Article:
The Historian's Wizard of Oz: Reading L. Frank Baum's Classic as a Political and Monetary Allegory

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Greenwood Publishing Group, 2002 - Business & Economics - 149 pages
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"The Historian's Wizard of Oz" synthesizes four decades of scholarly interpretations of L. Frank Baum's classic children's novel as an allegory of the Gilded Age political economy and a comment on the gold standard. The heart of the book is an annotated version of "The Wizard of Oz" that highlights the possible political and monetary symbolism in the book by relating characters, settings, and incidents in it to the historical events and figures of the 1890s, the decade in which Baum wrote his story. Dighe simultaneously values the leading political interpretations of "Oz" as useful and creative teaching tools, and consolidates them in a sympathetic fashion; yet he rejects the commonly held, and by now well-debunked, view that those interpretations reflect Baum's likely motivations in writing the book. The result is a unique way for readers to acquaint themselves with a classic of children's literature that is a bit different and darker than the better-known film version.

Students of history and economics will find two great stories: the dramatic rise and fall of monetary populism and William Jennings Bryan and the original rendering of a childhood story that they know and love. This study draws on several worthy versions of the Oz-as-Populist-parable thesis, but it also separates the reading of Baum's book in this manner from Baum's original intentions. Despite an incongruence with Baum's intent, reading the story as a parable continues to provide a remarkable window into the historical events of the 1890s and, thus, constitutes a tremendous teaching tool for historians, economists, and political scientists. Dighe also includes a primer on gold, silver, and the American monetary system, as well as a brief history of the Populist movement.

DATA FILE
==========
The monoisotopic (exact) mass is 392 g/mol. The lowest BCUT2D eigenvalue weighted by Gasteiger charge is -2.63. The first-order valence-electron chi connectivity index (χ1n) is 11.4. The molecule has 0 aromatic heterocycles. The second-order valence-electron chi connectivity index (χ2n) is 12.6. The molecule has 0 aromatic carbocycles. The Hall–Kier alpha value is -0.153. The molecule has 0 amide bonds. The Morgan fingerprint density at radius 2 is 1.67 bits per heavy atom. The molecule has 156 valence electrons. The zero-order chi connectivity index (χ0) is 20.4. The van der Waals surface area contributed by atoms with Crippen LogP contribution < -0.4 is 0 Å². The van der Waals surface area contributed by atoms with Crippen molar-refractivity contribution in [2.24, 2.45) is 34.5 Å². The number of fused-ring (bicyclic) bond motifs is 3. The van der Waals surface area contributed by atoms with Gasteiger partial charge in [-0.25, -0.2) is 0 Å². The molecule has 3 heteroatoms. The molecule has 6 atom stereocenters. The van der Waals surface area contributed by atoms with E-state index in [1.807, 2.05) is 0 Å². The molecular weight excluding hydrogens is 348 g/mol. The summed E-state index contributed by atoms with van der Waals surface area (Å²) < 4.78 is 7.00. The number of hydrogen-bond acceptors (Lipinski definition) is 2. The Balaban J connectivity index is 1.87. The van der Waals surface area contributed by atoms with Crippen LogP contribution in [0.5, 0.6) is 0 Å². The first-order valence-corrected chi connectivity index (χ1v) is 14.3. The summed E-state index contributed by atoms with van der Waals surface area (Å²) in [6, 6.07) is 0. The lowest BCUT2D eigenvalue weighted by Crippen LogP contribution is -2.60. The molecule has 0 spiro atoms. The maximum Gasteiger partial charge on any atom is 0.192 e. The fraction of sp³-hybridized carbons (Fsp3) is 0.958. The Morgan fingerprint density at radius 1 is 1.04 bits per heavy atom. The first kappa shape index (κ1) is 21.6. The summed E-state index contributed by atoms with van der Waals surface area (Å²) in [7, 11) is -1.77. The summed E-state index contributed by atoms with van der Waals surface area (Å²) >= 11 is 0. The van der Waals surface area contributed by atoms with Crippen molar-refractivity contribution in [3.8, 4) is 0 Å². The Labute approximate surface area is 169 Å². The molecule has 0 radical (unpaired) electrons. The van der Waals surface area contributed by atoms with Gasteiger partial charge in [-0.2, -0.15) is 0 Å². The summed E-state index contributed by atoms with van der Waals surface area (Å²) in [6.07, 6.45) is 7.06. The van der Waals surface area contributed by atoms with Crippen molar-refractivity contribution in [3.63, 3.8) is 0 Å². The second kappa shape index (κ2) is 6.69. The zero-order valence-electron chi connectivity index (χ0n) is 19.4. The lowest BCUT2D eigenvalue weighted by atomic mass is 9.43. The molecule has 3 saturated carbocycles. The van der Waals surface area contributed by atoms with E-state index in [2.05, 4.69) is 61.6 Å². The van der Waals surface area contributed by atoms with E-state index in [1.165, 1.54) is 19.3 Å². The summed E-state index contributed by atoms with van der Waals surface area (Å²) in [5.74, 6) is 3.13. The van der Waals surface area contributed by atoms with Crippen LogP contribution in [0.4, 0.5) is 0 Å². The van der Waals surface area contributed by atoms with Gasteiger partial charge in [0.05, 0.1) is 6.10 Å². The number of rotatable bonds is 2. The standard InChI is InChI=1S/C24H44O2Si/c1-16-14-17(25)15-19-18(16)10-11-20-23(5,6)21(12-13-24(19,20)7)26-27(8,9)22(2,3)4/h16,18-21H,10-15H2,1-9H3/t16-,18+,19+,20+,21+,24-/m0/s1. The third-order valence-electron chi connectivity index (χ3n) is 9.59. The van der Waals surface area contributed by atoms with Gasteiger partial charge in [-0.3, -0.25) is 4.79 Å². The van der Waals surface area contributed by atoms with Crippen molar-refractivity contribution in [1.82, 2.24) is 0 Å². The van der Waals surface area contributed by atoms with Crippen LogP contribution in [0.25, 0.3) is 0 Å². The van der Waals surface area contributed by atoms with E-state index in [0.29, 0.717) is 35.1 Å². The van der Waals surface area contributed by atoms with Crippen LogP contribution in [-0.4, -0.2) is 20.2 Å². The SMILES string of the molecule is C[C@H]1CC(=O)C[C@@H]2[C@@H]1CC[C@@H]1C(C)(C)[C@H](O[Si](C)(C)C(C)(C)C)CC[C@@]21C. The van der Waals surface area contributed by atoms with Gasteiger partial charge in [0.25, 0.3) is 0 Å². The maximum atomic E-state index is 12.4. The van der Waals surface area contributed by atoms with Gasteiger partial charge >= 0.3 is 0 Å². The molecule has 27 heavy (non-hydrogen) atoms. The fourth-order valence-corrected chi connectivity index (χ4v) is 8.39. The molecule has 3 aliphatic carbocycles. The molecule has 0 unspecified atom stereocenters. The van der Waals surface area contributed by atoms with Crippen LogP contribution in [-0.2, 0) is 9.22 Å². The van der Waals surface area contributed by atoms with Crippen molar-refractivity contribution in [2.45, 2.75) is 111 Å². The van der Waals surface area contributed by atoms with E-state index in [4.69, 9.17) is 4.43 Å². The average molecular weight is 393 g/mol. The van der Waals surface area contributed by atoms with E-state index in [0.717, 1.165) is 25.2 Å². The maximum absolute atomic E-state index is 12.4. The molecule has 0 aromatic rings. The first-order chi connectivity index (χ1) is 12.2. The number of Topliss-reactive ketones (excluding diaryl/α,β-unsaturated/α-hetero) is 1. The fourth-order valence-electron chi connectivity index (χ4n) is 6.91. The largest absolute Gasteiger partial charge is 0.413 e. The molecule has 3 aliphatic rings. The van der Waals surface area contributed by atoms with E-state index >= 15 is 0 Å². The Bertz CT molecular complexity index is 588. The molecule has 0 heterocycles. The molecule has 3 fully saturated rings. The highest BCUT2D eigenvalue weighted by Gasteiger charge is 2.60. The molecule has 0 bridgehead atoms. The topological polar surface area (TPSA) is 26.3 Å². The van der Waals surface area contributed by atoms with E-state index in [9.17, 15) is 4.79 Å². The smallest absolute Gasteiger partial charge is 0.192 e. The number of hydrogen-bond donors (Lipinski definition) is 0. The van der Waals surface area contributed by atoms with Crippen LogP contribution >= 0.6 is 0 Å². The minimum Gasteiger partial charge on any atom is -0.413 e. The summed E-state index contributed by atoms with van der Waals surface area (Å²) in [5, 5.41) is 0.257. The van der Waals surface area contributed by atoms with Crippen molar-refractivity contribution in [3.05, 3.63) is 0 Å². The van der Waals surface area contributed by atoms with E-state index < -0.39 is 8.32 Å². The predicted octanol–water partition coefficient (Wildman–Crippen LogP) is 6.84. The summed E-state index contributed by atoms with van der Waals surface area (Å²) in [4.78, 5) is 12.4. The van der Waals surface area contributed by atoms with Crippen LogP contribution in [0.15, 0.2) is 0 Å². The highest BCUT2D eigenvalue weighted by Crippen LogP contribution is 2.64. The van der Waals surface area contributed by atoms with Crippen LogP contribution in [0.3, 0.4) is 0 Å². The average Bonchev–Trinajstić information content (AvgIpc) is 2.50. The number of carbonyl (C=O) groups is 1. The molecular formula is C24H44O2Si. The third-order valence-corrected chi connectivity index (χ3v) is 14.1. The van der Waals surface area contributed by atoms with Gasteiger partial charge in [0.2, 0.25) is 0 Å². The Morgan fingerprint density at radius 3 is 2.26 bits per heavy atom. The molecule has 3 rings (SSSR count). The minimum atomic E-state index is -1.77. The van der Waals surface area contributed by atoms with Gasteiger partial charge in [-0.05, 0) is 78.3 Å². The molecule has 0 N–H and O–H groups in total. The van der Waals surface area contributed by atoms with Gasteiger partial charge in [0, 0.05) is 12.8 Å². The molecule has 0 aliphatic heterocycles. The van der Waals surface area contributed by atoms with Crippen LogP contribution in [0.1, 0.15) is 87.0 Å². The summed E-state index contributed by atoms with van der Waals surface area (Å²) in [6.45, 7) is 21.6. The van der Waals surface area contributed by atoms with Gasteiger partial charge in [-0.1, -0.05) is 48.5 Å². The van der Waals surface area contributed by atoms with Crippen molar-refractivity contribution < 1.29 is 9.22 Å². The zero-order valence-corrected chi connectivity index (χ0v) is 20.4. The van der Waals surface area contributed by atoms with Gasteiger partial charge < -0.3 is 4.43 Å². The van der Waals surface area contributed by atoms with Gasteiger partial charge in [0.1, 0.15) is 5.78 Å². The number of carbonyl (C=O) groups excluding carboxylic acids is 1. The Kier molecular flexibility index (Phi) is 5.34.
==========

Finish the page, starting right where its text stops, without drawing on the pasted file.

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very informative book

User Review  - pennywiseknm - Overstock.com

This book isnt exactly what I expected but I still thoroughly enjoyed it. The reading is very indepth about the economic and political times of the late 1800s and doesnt relate as much to the Wizard ... Read full review

Contents

Introduction The Colors of Money
1
If I Only Had a Brain A Primer on Gold Silver and the American Monetary System
11
Populism Will Put Them to Sleep A Short History of the Populist Movement of the 1890s
27
L Frank Baums The Wonderful Wizard of Oz with Annotations
41
Another FiatMoney Metaphor from The Marvelous Land of Oz
131
William Jennings Bryans Cross of Gold Speech
133
The Quantity Theory of Money
141
Bibliography
143
Index
147
Copyright

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Page 145 - You come to us and tell us that the great cities are in favor of the gold standard; we reply that the great cities rest upon our broad and fertile prairies. Burn down your cities and leave our farms, and your cities will spring up again as if by magic; but destroy our farms and the grass will grow in the streets of every city in the country.
Page 143 - I desire to ask him where, in law or in morals, he can find justification for not protecting the debtors when the act of 1873 was passed, if he now insists that we must protect the creditors.
Page 144 - If they come to meet us on that issue we can present the history of our Nation. More than that; we can tell them that they will search the pages of history in vain to find a single instance where the common people of any land have ever declared themselves in favor of the gold standard. They can find where the holders of fixed investments have declared for a gold standard, but not where the masses have. Mr. Carlisle said in 1878 that this was a struggle between " the idle holders of idle capital...

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About the author (2002)

RANJIT S. DIGHE is Assistant Professor of Economics at the State University of New York at Oswego. His specialty is American macroeconomic history, and he has written extensively on American labor markets between the world wars.

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